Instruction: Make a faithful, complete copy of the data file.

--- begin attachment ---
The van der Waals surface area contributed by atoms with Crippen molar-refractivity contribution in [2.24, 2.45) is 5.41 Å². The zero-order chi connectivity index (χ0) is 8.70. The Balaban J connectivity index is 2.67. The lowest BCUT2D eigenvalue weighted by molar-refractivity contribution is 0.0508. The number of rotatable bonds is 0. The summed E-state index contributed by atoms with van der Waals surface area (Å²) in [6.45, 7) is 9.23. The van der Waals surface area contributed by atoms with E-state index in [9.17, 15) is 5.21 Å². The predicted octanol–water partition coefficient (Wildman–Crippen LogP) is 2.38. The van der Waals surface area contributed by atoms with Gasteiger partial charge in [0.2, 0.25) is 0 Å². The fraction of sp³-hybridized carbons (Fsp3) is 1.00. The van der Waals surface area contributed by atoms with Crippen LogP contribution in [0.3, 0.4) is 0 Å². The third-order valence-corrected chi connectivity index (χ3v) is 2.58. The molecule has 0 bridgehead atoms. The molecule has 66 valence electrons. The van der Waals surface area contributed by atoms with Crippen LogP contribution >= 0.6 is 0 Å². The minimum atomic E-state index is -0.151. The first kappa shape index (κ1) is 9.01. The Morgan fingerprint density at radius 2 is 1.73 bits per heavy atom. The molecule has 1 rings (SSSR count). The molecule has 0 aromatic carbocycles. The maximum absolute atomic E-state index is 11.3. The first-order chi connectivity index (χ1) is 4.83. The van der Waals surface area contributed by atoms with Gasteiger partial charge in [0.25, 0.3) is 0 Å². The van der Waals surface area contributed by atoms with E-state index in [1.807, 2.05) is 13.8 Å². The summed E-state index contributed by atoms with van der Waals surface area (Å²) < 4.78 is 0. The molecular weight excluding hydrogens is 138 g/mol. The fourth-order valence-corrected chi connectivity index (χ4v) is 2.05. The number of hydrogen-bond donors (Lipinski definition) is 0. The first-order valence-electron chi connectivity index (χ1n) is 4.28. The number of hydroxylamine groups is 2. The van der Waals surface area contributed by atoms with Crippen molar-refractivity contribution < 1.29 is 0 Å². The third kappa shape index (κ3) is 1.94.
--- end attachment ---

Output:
The van der Waals surface area contributed by atoms with Crippen molar-refractivity contribution in [2.24, 2.45) is 5.41 Å². The zero-order chi connectivity index (χ0) is 8.70. The Balaban J connectivity index is 2.67. The lowest BCUT2D eigenvalue weighted by molar-refractivity contribution is 0.0508. The number of rotatable bonds is 0. The summed E-state index contributed by atoms with van der Waals surface area (Å²) in [6.45, 7) is 9.23. The van der Waals surface area contributed by atoms with E-state index in [9.17, 15) is 5.21 Å². The predicted octanol–water partition coefficient (Wildman–Crippen LogP) is 2.38. The van der Waals surface area contributed by atoms with Gasteiger partial charge in [0.2, 0.25) is 0 Å². The fraction of sp³-hybridized carbons (Fsp3) is 1.00. The van der Waals surface area contributed by atoms with Crippen LogP contribution in [0.3, 0.4) is 0 Å². The third-order valence-corrected chi connectivity index (χ3v) is 2.58. The molecule has 0 bridgehead atoms. The molecule has 66 valence electrons. The van der Waals surface area contributed by atoms with Crippen LogP contribution >= 0.6 is 0 Å². The minimum atomic E-state index is -0.151. The first kappa shape index (κ1) is 9.01. The Morgan fingerprint density at radius 2 is 1.73 bits per heavy atom. The molecule has 1 rings (SSSR count). The molecule has 0 aromatic carbocycles. The maximum absolute atomic E-state index is 11.3. The first-order chi connectivity index (χ1) is 4.83. The van der Waals surface area contributed by atoms with Gasteiger partial charge in [0.25, 0.3) is 0 Å². The van der Waals surface area contributed by atoms with E-state index in [1.807, 2.05) is 13.8 Å². The summed E-state index contributed by atoms with van der Waals surface area (Å²) < 4.78 is 0. The molecular weight excluding hydrogens is 138 g/mol. The fourth-order valence-corrected chi connectivity index (χ4v) is 2.05. The number of hydrogen-bond donors (Lipinski definition) is 0. The first-order valence-electron chi connectivity index (χ1n) is 4.28. The number of hydroxylamine groups is 2. The van der Waals surface area contributed by atoms with Crippen molar-refractivity contribution < 1.29 is 0 Å². The third kappa shape index (κ3) is 1.94.